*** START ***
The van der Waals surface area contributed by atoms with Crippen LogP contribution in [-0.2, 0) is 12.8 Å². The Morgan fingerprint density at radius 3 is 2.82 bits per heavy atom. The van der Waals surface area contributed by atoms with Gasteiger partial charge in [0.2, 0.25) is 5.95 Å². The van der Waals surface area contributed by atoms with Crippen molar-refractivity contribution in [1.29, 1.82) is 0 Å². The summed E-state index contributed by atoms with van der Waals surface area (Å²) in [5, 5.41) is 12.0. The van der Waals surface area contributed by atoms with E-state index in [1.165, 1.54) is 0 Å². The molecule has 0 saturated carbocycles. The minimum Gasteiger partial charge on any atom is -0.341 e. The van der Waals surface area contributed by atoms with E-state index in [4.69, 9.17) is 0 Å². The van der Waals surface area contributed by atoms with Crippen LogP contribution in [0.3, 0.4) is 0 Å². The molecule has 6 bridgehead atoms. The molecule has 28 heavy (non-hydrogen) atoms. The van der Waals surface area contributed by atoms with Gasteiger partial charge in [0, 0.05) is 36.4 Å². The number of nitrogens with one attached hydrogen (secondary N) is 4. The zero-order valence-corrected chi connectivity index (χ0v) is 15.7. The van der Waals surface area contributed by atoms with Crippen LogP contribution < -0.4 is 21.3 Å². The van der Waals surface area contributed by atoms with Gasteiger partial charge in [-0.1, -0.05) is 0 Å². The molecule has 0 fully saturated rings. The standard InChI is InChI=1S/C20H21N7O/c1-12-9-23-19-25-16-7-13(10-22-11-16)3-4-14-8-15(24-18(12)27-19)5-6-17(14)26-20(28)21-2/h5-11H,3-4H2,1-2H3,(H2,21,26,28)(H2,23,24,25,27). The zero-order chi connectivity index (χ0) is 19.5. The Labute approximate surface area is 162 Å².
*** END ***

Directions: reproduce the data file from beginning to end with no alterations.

The van der Waals surface area contributed by atoms with Crippen LogP contribution in [-0.2, 0) is 12.8 Å². The Morgan fingerprint density at radius 3 is 2.82 bits per heavy atom. The van der Waals surface area contributed by atoms with Gasteiger partial charge in [0.2, 0.25) is 5.95 Å². The van der Waals surface area contributed by atoms with Crippen molar-refractivity contribution in [1.29, 1.82) is 0 Å². The summed E-state index contributed by atoms with van der Waals surface area (Å²) in [5, 5.41) is 12.0. The van der Waals surface area contributed by atoms with E-state index in [1.165, 1.54) is 0 Å². The molecule has 0 saturated carbocycles. The minimum Gasteiger partial charge on any atom is -0.341 e. The van der Waals surface area contributed by atoms with E-state index in [4.69, 9.17) is 0 Å². The van der Waals surface area contributed by atoms with Crippen LogP contribution in [0.3, 0.4) is 0 Å². The molecule has 6 bridgehead atoms. The molecule has 28 heavy (non-hydrogen) atoms. The van der Waals surface area contributed by atoms with Gasteiger partial charge in [0, 0.05) is 36.4 Å². The number of nitrogens with one attached hydrogen (secondary N) is 4. The zero-order valence-corrected chi connectivity index (χ0v) is 15.7. The van der Waals surface area contributed by atoms with Crippen LogP contribution < -0.4 is 21.3 Å². The van der Waals surface area contributed by atoms with Gasteiger partial charge in [-0.1, -0.05) is 0 Å². The molecule has 0 fully saturated rings. The standard InChI is InChI=1S/C20H21N7O/c1-12-9-23-19-25-16-7-13(10-22-11-16)3-4-14-8-15(24-18(12)27-19)5-6-17(14)26-20(28)21-2/h5-11H,3-4H2,1-2H3,(H2,21,26,28)(H2,23,24,25,27). The zero-order chi connectivity index (χ0) is 19.5. The Labute approximate surface area is 162 Å².